The foundation of any good law is its measurability.
"Don't go too fast" means nothing. But "Speed Limit 55 Miles Per Hour" means don't go faster than that speed or you will be fined.
"Don't be so noisy" is just as unclear.
That's why it is disappointing to see the New Port Richey City Council approve a long overdue noise ordinance without including measurable levels of noise that can result in a fine or jail. Instead, the ordinance simply prohibits "loud and raucous noise" that would disturb "reasonable persons of ordinary sensibilities."
But what is loud and raucous? And who chooses which person has ordinary sensibilities?
Some people enjoy a heavy metal band at full blast; others are driven to distraction by Barry Manilow at quarter volume.
Without specific decibel levels, the ordinance doesn't give residents guaranteed protection from precise levels of loudness. Instead, the entire matter is left to the judgment of the law enforcement officer who responds to the complaint. If that particular officer doesn't think your neighbor's motorcycle is too loud, then, by golly, it's not too loud.
On the flip side, the new ordinance doesn't warn people just how loud they can get before they can get into serious trouble. That means you might play your saxophone unimpeded Monday night when a noise-lenient officer is on duty, but be cited for the same activity Tuesday if a noise-sensitive officer answers the complaint about you.
This kind of catch-as-catch-can interpretation will do little to settle neighborhood squabbles over boom boxes and bouncing basketballs. Worse, it puts law enforcement officers on the spot when caught between warring neighbors. Too, since the municipal ordinance supersedes the county noise ordinance, residents heretofore protected by the county's measurable noise limits might be less protected under the city's ordinance in case of disputes.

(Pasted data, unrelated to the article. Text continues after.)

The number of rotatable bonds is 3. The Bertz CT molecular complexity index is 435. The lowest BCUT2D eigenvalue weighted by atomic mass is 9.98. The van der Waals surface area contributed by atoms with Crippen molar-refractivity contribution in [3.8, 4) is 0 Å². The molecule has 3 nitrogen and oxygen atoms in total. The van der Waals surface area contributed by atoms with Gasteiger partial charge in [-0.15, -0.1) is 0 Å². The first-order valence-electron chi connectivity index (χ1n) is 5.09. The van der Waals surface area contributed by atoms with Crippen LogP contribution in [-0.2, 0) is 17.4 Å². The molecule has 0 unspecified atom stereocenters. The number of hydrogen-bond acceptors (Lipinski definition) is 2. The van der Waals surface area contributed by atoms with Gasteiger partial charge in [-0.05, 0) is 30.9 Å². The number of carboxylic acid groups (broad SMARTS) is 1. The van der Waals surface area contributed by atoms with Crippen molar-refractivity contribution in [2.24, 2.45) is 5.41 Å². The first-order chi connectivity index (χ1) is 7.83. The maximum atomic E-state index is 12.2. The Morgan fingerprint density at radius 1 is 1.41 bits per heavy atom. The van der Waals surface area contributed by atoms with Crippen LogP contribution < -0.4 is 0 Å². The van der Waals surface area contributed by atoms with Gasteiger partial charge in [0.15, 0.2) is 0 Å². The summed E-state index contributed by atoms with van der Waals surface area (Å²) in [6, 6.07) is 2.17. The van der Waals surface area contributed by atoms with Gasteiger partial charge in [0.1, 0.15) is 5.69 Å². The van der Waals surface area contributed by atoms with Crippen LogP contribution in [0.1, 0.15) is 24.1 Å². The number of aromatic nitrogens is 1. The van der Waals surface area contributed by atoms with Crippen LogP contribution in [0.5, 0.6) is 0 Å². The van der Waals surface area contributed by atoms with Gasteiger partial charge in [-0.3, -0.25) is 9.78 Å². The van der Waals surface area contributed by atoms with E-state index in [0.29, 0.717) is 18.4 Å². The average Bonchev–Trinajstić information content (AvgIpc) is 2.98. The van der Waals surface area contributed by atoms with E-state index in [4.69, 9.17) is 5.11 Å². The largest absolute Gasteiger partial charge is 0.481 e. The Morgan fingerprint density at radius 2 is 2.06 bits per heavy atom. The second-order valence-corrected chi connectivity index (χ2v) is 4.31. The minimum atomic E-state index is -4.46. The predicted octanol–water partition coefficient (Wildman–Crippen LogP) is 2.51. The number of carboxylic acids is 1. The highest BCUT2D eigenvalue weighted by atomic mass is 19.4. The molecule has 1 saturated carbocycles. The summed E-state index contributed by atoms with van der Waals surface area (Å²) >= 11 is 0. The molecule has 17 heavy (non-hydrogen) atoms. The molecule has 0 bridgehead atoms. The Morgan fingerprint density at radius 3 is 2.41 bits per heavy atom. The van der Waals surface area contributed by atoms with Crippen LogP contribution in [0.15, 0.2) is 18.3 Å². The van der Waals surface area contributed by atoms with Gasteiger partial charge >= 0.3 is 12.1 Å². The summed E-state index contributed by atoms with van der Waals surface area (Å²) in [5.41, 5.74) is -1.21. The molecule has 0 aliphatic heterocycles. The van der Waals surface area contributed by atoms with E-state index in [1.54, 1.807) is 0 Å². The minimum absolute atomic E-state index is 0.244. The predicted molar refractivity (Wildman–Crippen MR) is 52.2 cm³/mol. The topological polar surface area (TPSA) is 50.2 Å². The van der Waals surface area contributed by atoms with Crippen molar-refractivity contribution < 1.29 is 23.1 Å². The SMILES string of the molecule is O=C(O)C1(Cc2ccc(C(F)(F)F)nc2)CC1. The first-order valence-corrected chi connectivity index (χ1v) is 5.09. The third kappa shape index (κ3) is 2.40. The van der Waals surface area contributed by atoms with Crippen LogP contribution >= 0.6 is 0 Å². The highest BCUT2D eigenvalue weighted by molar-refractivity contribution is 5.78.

The New Port Richey ordinance probably will stand up in court. A similar one was tested in Clearwater and was upheld in 1989 by three appeals judges.
That's not the point, though.
Prolonged exposure to noise louder than 70 decibels can damage people's ability to hear, according to the U.S. Environmental Protection Agency. Anything louder than 30 decibels interrupts most people's sleep. The purpose of a noise ordinance is to guarantee residents that they will be protected from irritating and possibly debilitating noises. That level has been determined to be measurable, and most good ordinances contain them, including Pasco County's and neighboring Port Richey's.
In fact, New Port Richey should take a close look at its neighboring city's noise ordinance. It is tough, detailed and precise and has gone far to protect Port Richey residents from unsettling noises _ as people who live along the Cotee River near Hooters and the Seaside Inn can happily verify. Before Port Richey's stringent noise ordinance went into effect, dockside bands jangled the nerves and interrupted the sleep of everyone along that waterway. Now, the waterfront is peaceful and pleasant at all hours.
The vagueness of New Port Richey's noise ordinance invites expensive court challenges from noisemakers and complainers alike. Before that happens, the city should call its neighbor and borrow its measuring tables, then amend its ordinance to include them.